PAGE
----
Flavio GonzagaA few years ago we developed the search engine SearchOnMath, in order to search for mathematical formulas. Recently our tool has indexed both: Mathematics and MathOverflow. Currently, SearchOnMath is the mathematical search engine with the largest number of indexed sites (including Wikipedia, Wo...

0
A: How to search the internet for strings that consist mostly of math notation?

Flavio GonzagaA few years ago we developed the search engine SearchOnMath, in order to search for mathematical formulas. Recently our tool has indexed both: Mathematics and MathOverflow. Currently, SearchOnMath is the mathematical search engine with the largest number of indexed sites (including Wikipedia, Wo...

Messages in chat about Approach0 and approach0.xyz.
Comments mentioning searchonmath and searchonmath.com. So far only one on the main - but I will not be surprised if more of them appear after the recent post.
This looks like Calc I, and self study. Sandwich theorem should work. linkEngrStudent Oct 20 '16 at 13:54
Messages in chat about SearchOnMath and searchonmath.com.
 
 
1 hour later…
6:30 AM
This is a useful tool. I often use it. I have the following wish about a more refined pattern matching. At times, I want to search for a formula, say $x^3-3x+1$. Can I give weights to parts of the formula? Here it may easily happen that I am also interested in $y^3-3y+1$ or $n^3-3n+1$, but I know in advance that for my purposes any hit with, say $x^3+3x+1$ or $x^2+3x+1$, will be useless to me. Is there a way to freeze those constants so that only an exact match is acceptable? — Jyrki Lahtonen 1 hour ago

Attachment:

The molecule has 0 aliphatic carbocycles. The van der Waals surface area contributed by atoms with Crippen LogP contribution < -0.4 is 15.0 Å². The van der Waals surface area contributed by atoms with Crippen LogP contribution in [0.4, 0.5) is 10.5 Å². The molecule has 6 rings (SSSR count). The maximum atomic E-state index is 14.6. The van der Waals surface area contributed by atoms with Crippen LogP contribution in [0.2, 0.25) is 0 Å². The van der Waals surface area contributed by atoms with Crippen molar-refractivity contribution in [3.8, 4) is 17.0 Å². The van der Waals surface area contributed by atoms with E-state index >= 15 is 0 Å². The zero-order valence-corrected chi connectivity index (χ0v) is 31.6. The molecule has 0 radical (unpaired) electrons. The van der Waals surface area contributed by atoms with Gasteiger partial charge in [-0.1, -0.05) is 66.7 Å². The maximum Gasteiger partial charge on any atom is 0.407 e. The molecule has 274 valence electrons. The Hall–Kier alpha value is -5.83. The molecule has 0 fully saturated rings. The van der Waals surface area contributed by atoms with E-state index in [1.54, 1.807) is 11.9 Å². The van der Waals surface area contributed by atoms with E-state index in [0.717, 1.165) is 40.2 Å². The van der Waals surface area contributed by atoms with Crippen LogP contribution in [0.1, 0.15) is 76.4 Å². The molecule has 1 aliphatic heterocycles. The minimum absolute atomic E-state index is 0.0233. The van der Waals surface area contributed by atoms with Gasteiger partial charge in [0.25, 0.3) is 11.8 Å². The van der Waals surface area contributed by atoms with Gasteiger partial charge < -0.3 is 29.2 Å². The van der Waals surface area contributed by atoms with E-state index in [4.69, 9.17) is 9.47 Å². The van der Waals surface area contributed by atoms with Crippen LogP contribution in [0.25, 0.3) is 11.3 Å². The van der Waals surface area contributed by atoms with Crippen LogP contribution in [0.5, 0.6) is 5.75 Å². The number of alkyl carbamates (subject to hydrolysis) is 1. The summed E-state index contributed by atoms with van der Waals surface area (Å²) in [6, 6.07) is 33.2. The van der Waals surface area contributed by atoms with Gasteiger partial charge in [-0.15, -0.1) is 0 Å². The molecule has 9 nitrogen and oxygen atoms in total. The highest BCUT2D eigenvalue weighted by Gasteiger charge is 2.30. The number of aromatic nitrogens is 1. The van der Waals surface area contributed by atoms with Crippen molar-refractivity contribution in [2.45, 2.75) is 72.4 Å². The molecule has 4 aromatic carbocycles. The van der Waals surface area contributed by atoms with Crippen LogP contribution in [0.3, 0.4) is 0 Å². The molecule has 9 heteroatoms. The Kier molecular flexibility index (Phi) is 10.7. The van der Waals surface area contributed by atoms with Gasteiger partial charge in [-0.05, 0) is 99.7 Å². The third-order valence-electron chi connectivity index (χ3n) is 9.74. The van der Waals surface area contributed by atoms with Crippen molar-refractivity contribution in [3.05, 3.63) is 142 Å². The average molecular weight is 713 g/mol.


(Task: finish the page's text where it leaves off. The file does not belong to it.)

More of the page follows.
This becomes more pressing, when I combine a rarely occurring formula with a common keyword. The search engine floods me with links to posts containing a fractional match with the formula, highlighting the keyword that was only a secondary search target, added only to filter out other noise. — Jyrki Lahtonen 1 hour ago
This seems to be similar to this recent inquiry:
Jan 23 at 13:26, by Martin R
Does Approach0 not distinguish between "=" and "<=" ? A search for $f(x+y) \le f(x) + f(y)$ shows (almost) only results about $f(x+y) = f(x) + f(y)$.
yesterday, by Wei Zhong
@MartinR Unfortunately A0 does not distinguish operator symbols within the same tokens. In short, this is a trade-off result that is rooted in our model (for the sake of efficiency and search recall), I can improve it later but currently I have no choice but to tokenize them as the same token (so that you can still search one for the other) and get better recall.
@JyrkiLahtonen I have left a short comment on this here in chat - but Wei Zhong will be able to provide a better answer. Regardless of this specific issue, when you are looking for some posts and you're having trouble finding it, feel free to post in the searching chatroom. There are a few users who visit it, perhaps if more people have a look somebody might have a suggestion how to find what you're looking for. — Martin Sleziak 24 secs ago
Thanks @MartinSleziak. Bookmarking that chatroom. — Jyrki Lahtonen 3 mins ago